During my trips to Israel, I have the perfect guide. My half-Israeli friend spent most of his summers exploring Israel with his family, and when I visit Israel, he prides himself on showing me what's beyond the typical tourist spots.
There over a dozen different water parks in Israel. Each one has something unique, like a wave pool, a lagoon, spas and even extreme slides, and many of them have restaurants for refreshments. If the activities of a water park don't amuse you, consider the beach!
Bograshov Beach in Tel Aviv is one of the
best places to visit in the world!
The texture of the sand is unlike any other. It's spongey, firm and squashy. You have to swim out a bit before the water deepens and the water feels cool at first, but eventually it evens out to the perfect temperature. The vibe is surreal. There are beachfront cafes, people lounging on blankets with books, and soccer, paddleball, or volleyball games happening all along the water.
Beyond the obvious places to swim, Israel has some amazing spots to take a dip!
The first top secret swim spot in Israel is a dream. If you didn’t know you were heading to a national park, you’d think you were seeing a mirage in the middle of the desert. The water is naturally warm, the grass is lush, and the architecture is remarkable.
#1 An Oasis in the Desert
I've been to Jordan as well, and I felt safe traveling through Israel and Jordan. It was nerve-wrecking to pass through all of the military checkpoints as we drove along the barbed-wire electric fences of the border, but I kept my mind on the oasis.
During a routine checkpoint stop, I had to hand over my passport to an official as another man checked our trunk, but I never felt intimidated or unwelcome by anyone.
We even stopped at a little store on the side of the road for picnic snacks and beverages for our final destination.
After driving for a couple of hours along the Jordan border via Highway 90, we reached Gan HaShlosha, also known as Sachne.
If you want to experience the definition of an oasis in the desert (in my opinion), Sachne is a must on your Israel bucket list.
Lush palm trees and foliage seemed to spring up from nowhere.
We paid, parked, and set up in no time. Like any established park, there's a grassy area with picnic tables and public restrooms. But unlike other parks, the natural spring pools house an authentic Greek-style bath and an old water-powered mill operating.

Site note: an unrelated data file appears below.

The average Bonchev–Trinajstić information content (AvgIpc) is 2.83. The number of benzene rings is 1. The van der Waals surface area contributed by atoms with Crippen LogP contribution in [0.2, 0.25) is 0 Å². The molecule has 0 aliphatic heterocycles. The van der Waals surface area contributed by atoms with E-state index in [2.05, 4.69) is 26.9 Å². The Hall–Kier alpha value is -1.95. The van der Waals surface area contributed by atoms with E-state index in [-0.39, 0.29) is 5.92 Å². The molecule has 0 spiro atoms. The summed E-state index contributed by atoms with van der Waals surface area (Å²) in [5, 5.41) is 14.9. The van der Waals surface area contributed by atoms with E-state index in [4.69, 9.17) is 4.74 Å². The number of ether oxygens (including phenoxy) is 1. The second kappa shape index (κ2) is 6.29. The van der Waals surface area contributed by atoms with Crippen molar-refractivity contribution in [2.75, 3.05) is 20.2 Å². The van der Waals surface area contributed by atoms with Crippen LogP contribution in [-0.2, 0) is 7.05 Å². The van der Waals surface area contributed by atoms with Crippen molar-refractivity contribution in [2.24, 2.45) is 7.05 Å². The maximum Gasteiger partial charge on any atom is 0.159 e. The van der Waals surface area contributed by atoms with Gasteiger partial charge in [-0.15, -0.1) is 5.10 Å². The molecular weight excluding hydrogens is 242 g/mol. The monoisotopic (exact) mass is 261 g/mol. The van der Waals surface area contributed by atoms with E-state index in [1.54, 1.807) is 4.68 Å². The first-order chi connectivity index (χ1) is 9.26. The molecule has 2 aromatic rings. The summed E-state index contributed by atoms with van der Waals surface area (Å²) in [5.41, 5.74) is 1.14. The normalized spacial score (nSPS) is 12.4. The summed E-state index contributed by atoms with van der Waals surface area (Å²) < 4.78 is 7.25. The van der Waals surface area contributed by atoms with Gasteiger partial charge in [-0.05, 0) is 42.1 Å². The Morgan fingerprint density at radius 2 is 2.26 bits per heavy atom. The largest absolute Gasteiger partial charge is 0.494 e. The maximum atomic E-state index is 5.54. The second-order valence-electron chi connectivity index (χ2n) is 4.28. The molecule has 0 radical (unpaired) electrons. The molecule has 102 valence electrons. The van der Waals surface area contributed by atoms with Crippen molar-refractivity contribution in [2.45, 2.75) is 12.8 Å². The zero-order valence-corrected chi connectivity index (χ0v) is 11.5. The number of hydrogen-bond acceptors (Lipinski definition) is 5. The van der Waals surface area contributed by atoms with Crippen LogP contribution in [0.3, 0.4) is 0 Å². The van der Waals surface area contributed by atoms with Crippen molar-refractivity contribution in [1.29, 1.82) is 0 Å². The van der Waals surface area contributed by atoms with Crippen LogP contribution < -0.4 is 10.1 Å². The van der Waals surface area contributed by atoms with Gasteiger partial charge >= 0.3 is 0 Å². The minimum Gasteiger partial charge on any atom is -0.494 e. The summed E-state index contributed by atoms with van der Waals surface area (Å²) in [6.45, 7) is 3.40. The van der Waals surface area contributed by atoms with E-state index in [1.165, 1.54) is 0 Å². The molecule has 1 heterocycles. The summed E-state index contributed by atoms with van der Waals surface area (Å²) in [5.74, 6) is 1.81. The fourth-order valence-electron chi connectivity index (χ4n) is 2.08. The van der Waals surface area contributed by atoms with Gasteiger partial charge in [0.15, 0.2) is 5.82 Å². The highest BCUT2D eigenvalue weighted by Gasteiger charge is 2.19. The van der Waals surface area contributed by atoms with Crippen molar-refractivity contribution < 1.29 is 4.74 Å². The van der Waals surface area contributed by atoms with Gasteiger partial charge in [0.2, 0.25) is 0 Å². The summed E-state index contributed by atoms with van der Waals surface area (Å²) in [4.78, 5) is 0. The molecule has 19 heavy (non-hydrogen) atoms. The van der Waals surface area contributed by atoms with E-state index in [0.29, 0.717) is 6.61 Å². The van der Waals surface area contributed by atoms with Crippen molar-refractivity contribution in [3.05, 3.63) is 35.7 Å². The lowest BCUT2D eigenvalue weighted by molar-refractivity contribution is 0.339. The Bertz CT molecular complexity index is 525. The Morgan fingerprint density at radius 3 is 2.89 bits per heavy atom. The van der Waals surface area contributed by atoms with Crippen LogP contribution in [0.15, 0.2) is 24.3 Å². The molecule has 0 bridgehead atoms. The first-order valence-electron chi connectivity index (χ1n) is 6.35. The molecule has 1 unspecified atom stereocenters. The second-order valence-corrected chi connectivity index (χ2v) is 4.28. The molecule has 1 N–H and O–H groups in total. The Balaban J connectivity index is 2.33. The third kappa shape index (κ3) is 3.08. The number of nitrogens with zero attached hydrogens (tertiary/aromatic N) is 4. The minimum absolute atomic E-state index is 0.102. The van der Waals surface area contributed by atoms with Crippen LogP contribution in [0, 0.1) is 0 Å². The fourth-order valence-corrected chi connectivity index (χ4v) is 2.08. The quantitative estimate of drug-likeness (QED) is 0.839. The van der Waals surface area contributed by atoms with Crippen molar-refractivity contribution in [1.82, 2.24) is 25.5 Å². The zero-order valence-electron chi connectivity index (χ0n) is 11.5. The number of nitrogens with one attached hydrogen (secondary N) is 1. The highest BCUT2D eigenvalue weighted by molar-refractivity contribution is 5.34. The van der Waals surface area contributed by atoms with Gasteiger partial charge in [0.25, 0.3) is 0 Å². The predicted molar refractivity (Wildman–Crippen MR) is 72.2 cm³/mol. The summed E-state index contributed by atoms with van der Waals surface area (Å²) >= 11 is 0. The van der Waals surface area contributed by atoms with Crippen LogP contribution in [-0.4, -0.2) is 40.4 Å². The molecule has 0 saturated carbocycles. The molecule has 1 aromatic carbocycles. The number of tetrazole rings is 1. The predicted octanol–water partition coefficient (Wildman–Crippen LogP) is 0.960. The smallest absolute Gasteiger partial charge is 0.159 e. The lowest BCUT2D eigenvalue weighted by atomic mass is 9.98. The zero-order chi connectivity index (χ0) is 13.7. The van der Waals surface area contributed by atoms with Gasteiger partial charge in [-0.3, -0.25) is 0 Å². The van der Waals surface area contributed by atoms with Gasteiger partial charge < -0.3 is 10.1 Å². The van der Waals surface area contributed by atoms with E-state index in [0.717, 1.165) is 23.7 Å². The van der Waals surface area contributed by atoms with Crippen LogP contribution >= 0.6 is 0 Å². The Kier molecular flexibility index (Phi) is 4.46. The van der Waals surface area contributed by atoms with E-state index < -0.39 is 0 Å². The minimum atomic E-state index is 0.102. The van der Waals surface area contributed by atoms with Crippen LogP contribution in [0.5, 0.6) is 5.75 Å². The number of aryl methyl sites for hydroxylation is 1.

You'll leave feeling exfoliated with little "doctor fish" swimming in the water.
In most cases, they won't harm you, but you'll feel a little zap sensation
when they nibble away your dead or dying skin.
It’s no wonder some believe that Gan HaShlosha is the real-world location of the garden of Eden. With its warm waters and green grass, it’s popular among locals and a hidden gem to travelers looking for a refreshing dip in the desert.
It is a national park, so please check the ticket prices and seasonal operation times before making the journey.
#2 Floating of the Beaten Path
Just as we approached yet another security checkpoint on Route 90, he told me to start getting ready to hit the beach. I was under the impression that we were going to a Dead Sea resort town. So I was a little perplexed when I didn’t see any luxurious hotels or even a public bathroom, just land and sea.
Quickly approaching the lowest point in Israel and the lowest land elevation on earth, we passed through the checkpoint.
As we stopped at a parking lot just beyond the checkpoint,
I could see the white water with the majestic mountains of Jordan as its backdrop.
Initially I was unsure if we could swim there, but I began feeling more at ease when I noticed folks unpacking their cars with beach towels and bags. Jeremy mentioned that he's even camped there before.
I followed him across the two-lane highway and to a flat desert area that led right to the water. Just tucked away behind shrubs and grass was the beautiful turquoise and white beach.
We found a source of “sweet water” (fresh, flowing water) to bathe in after our swim
and we jumped right in.
Well, he did. I was a little more reserved. Plus, you should never submerge your face in the Dead Sea waters because you have eyes, a mouth, and nose, and the salt will burn.
I eased myself in and found my groove, eventually letting go fully and just floating. I swam around, inched farther and farther away from the shore, and applied my very own uber-authentic Dead Sea mud mask.
It felt like we had the whole Dead Sea to ourselves.
We didn’t stay for hours, let’s face it. Things started getting pretty uncomfortable after 30 minutes or so. Once we rinsed off in a stream, we headed back to the road.
I relaxed in the still and serene waters and left feeling silky smooth after my mud mask.
I wasn't prepared for how much I liked my time wading in the Dead Sea. Floating in the serenity of that lake in Israel sticks with me until this day.
We eventually made it to the hotel and resort district of the Dead Sea shore
and floated again.
Video of Gan Hashlosha National Park in Israel
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